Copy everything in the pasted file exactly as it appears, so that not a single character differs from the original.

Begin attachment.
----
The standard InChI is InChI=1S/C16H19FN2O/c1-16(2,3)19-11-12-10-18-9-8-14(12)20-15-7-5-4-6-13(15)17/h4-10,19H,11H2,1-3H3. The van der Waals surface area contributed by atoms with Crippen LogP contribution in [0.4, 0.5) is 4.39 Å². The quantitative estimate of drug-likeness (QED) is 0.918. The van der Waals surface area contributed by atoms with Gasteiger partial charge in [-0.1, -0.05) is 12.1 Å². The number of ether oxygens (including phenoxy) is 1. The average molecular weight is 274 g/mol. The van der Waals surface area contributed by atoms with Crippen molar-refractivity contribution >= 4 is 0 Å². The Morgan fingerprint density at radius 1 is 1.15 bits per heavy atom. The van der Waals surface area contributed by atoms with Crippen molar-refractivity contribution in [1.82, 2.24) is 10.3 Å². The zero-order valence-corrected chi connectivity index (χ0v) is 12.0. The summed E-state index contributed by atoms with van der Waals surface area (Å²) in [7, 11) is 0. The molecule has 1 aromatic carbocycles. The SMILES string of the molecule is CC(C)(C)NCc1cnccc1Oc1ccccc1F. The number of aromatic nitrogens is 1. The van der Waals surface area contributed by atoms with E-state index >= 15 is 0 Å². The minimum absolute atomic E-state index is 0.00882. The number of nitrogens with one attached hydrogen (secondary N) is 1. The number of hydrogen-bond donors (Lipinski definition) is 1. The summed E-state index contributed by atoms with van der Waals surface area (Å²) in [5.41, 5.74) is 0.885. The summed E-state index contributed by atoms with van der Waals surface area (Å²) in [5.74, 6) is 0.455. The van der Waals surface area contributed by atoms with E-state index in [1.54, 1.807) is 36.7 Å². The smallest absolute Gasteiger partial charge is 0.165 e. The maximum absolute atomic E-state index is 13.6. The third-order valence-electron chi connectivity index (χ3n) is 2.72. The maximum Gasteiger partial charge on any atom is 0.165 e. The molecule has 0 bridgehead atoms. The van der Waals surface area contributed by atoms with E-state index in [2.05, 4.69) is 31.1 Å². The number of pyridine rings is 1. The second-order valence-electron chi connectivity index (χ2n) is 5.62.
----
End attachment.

The standard InChI is InChI=1S/C16H19FN2O/c1-16(2,3)19-11-12-10-18-9-8-14(12)20-15-7-5-4-6-13(15)17/h4-10,19H,11H2,1-3H3. The van der Waals surface area contributed by atoms with Crippen LogP contribution in [0.4, 0.5) is 4.39 Å². The quantitative estimate of drug-likeness (QED) is 0.918. The van der Waals surface area contributed by atoms with Gasteiger partial charge in [-0.1, -0.05) is 12.1 Å². The number of ether oxygens (including phenoxy) is 1. The average molecular weight is 274 g/mol. The van der Waals surface area contributed by atoms with Crippen molar-refractivity contribution >= 4 is 0 Å². The Morgan fingerprint density at radius 1 is 1.15 bits per heavy atom. The van der Waals surface area contributed by atoms with Crippen molar-refractivity contribution in [1.82, 2.24) is 10.3 Å². The zero-order valence-corrected chi connectivity index (χ0v) is 12.0. The summed E-state index contributed by atoms with van der Waals surface area (Å²) in [7, 11) is 0. The molecule has 1 aromatic carbocycles. The SMILES string of the molecule is CC(C)(C)NCc1cnccc1Oc1ccccc1F. The number of aromatic nitrogens is 1. The van der Waals surface area contributed by atoms with E-state index >= 15 is 0 Å². The minimum absolute atomic E-state index is 0.00882. The number of nitrogens with one attached hydrogen (secondary N) is 1. The number of hydrogen-bond donors (Lipinski definition) is 1. The summed E-state index contributed by atoms with van der Waals surface area (Å²) in [5.41, 5.74) is 0.885. The summed E-state index contributed by atoms with van der Waals surface area (Å²) in [5.74, 6) is 0.455. The van der Waals surface area contributed by atoms with E-state index in [1.54, 1.807) is 36.7 Å². The smallest absolute Gasteiger partial charge is 0.165 e. The maximum absolute atomic E-state index is 13.6. The third-order valence-electron chi connectivity index (χ3n) is 2.72. The maximum Gasteiger partial charge on any atom is 0.165 e. The molecule has 0 bridgehead atoms. The van der Waals surface area contributed by atoms with E-state index in [2.05, 4.69) is 31.1 Å². The number of pyridine rings is 1. The second-order valence-electron chi connectivity index (χ2n) is 5.62.